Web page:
Parties call for all kinds of fun decorations, like mylar balloons! But sometimes these festive, floating objects come at a cost.
Each year, stray mylar balloons fly into City Light’s power lines, leading to their fiery demise and potential power outages. For our crews, this can become a problem.
“Mylar balloons and their strings create a unique hazard to our electrical system,” Erik Nyhus, City Light Transmission and Distribution Field Operation Supervisor explained. “These balloons introduce a path for electricity to flow in our system that is not supposed to be there. When the balloons touch an energized piece of equipment, it’s possible for the electricity to travel in a way that can cause power outages ranging from a few customers to a few thousand. Keeping balloons out of our lines is important to our system reliability.”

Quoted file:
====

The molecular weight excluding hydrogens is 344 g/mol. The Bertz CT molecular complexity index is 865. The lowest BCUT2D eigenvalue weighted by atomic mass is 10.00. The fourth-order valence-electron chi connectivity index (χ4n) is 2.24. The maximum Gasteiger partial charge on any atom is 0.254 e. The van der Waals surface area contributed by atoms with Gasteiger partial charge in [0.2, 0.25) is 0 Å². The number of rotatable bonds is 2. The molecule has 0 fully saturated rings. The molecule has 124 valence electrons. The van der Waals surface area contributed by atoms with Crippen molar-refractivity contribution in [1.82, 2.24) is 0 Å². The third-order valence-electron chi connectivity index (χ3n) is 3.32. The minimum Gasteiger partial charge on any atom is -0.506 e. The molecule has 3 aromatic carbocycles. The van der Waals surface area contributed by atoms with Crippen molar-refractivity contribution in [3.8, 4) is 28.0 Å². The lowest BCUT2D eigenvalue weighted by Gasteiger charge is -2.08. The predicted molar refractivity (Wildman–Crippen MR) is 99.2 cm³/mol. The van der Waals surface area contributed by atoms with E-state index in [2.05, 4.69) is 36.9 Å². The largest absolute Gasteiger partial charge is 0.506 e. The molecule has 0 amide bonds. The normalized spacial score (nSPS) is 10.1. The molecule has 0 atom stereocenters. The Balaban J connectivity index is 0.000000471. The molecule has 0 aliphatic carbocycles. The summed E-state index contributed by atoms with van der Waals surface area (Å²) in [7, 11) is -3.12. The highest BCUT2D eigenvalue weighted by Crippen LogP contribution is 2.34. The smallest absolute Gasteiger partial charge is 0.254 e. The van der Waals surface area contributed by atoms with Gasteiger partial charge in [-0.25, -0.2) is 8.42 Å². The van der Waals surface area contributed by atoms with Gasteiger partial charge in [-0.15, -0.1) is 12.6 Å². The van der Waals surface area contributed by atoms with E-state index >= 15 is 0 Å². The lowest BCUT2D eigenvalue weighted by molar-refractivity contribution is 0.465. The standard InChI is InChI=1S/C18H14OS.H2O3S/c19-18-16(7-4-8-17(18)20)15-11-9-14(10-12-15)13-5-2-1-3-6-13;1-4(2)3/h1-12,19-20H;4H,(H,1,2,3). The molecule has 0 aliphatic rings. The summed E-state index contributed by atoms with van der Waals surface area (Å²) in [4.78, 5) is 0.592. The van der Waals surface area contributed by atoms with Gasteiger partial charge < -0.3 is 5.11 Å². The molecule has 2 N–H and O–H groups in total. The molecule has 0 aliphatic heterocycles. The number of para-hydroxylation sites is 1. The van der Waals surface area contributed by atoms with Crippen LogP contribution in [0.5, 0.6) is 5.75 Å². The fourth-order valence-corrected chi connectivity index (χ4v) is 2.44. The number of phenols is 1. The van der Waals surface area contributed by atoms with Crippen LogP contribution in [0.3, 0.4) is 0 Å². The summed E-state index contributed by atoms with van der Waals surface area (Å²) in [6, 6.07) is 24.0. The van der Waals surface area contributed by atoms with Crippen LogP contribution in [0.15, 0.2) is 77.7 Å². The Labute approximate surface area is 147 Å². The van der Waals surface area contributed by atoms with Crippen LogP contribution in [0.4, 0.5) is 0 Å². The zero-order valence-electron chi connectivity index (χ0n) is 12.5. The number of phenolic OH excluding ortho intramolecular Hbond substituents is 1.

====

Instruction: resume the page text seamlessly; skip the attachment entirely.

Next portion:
City Light asks that you celebrate with your mylar balloons responsibly via a few easy tips:
- Make sure your Mylar balloons are tied down with a heavy object.
- Avoid releasing balloons into the air. Balloons can travel long distances and even end up in the Puget Sound, potentially harming marine life like whales and fish.
- When you’ve finished partying, cut the used balloon open to release any helium that remains. Then, discard the balloon in the trash.
These tips will help keep your party (and your neighbors’ parties, too) from ending up in the dark! Want to show responsible partying done right? Post a photo or video of your mylar balloon properly secured using the hashtag #thisishowwemylar.
Speaking of videos, check out our video below with tips on how to be mylar smart. Party on!